MeToo has been painted on a statue depicting an iconic photograph following the death of one of its subjects, a World War II sailor who was pictured kissing a dental nurse upon his return home.
The phrase was spray painted in red on the left leg of the woman in the 'Unconditional Surrender' statue - Greta Zimmer Friedman - in Florida early Tuesday, Sarasota police said.
It occurred following the death of sailor George Mendosa, who died on Monday, two days before his 96th birthday.
Authorities estimate the damage to the statue to be worth more than $1,000 (£767).
They say the incident occurred sometime Monday, adding how officers didn’t find any spray paint bottles in the area. No other objects were defaced.
The photograph is one of the 20th century's most famous, encapsulating the joy felt by many returnees who had survived the hardship of war and symoblising relief felt by those at home welcoming loved ones.
However, some have described what's happening in the photograph as an act of sexual assault, saying sailor Mendosa did not have Ms Friedman's consent to kiss her.
In fact, in 2005 she told Patricia Redmond in an interview for Veterans History Project how she was "grabbed" by the sailor but it was clear from her tone and other remarks in the conversation that she did not view the kiss negatively.
Despite this, many social media users suggested the #MeToo vandalism was a reaction to what many describe as sexual assault in the image.
As time and attitudes move on, statues, which often depicts historic characters or events, are prone to vandalism, as their subjects sometimes have controversial backgrounds.
This is just the latest in a string of statue defacements that have taken place in recent months, with depictions of Communist Karl Marx and former PM Winston Churchill, among others, all becoming victims of vandalism.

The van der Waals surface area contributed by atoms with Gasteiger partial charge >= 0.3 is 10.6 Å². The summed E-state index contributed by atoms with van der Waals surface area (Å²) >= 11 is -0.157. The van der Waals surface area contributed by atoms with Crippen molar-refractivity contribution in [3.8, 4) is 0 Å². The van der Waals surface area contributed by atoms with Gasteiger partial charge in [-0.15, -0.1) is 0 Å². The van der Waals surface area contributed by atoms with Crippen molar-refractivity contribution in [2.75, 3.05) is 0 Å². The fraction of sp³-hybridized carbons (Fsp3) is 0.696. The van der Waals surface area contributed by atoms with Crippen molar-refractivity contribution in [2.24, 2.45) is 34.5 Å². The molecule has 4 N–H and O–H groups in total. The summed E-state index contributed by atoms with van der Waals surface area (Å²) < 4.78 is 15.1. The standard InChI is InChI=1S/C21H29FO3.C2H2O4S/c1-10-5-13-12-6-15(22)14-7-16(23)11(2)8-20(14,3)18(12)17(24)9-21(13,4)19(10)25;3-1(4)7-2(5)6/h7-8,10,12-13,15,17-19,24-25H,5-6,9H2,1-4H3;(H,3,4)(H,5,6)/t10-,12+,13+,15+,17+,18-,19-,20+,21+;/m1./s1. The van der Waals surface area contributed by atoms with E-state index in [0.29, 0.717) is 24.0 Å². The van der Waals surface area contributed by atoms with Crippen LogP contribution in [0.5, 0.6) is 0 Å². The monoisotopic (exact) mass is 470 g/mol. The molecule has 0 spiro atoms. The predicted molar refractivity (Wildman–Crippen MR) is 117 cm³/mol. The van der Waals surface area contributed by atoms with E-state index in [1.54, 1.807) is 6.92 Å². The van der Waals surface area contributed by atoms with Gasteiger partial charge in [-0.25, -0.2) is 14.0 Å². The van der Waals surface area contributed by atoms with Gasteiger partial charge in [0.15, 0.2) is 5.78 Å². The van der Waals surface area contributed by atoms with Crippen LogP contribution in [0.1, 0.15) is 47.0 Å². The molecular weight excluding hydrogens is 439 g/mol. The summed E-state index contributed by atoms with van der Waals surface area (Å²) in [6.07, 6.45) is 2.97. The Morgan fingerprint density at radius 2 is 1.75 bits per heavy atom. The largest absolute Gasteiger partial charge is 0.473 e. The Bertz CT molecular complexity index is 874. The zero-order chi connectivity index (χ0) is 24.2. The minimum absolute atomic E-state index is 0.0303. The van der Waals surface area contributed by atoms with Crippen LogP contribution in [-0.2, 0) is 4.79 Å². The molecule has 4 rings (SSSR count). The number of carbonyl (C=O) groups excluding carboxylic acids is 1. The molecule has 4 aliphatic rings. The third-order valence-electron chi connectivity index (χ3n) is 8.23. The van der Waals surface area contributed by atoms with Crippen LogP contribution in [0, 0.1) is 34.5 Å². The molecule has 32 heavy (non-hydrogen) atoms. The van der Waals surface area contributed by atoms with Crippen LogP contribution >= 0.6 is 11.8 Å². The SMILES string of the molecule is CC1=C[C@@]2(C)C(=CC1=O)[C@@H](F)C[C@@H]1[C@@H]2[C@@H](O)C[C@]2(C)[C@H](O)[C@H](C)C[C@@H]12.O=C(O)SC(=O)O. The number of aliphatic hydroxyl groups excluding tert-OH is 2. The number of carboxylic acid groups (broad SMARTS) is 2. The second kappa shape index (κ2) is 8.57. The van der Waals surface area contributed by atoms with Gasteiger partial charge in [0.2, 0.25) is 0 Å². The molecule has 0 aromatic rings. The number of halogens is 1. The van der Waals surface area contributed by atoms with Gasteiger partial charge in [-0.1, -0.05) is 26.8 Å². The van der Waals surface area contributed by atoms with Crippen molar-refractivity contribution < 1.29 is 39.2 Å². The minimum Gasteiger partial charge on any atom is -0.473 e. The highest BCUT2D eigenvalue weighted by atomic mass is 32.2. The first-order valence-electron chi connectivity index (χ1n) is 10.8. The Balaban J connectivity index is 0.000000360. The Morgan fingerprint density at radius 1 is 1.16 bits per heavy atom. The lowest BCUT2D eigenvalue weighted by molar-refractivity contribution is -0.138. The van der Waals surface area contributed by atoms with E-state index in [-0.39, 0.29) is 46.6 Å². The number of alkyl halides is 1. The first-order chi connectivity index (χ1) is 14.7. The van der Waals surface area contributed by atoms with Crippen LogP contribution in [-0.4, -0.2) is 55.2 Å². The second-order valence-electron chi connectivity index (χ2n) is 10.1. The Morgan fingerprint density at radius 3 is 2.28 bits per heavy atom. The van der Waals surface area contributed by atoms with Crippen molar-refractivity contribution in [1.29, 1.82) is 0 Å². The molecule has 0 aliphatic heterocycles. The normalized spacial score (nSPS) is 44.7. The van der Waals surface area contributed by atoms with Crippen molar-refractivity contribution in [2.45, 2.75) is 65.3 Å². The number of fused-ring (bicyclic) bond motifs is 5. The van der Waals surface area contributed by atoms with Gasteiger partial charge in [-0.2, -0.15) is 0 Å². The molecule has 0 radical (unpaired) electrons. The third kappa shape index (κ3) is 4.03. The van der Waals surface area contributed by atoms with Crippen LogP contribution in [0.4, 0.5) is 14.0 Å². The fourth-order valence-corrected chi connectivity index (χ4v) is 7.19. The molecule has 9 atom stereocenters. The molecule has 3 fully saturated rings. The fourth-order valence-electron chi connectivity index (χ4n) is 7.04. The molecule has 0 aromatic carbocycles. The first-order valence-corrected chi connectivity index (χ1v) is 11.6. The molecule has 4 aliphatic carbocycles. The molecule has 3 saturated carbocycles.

- Karl Marx
A memorial to German philosopher Karl Marx was vandalised for the second time in February, with "Doctrine of Hate" and "Architect of Genocide" daubed in red on his grave at Highgate Cemetery.
The latest episode follows a hammer attack on the monument in north London two weeks ago, which prompted the charity which runs the cemetery to lament that the memorial "will never be the same again"
Following the hammer attack on the marble plaque of the memorial on February 4, the Friends of Highgate Cemetery Trust said it was clearly a “deliberate and sustained attack”.
No arrests were made and police continue to hunt the culprit.
- Winston Churchill and Franklin D. Roosevelt
In January a vandal attacked the "Allies Statue" of Second World War prime minister Sir Winston Churchill and his US counterpart Franklin D Roosevelt in New Bond Street in London.
It came spate of vandalism to statues and memorials in the capital which also saw the Bomber Command Memorial in London's Green Park covered in white paint.
The RAF Benevolent Fund said it was the fourth time in six years that the bomber memorial had been sabotaged and that the white gloss paint remained wet "at daybreak" when it was discovered.
The Bomber Command statue was vandalised in 2013 when a man daubed the word "Islam" on it shortly after the killing of Fusilier Lee Rigby outside Woolwich Barracks.
The statue commemorates more than 55,500 members of the Bomber Command who died in the Second World War.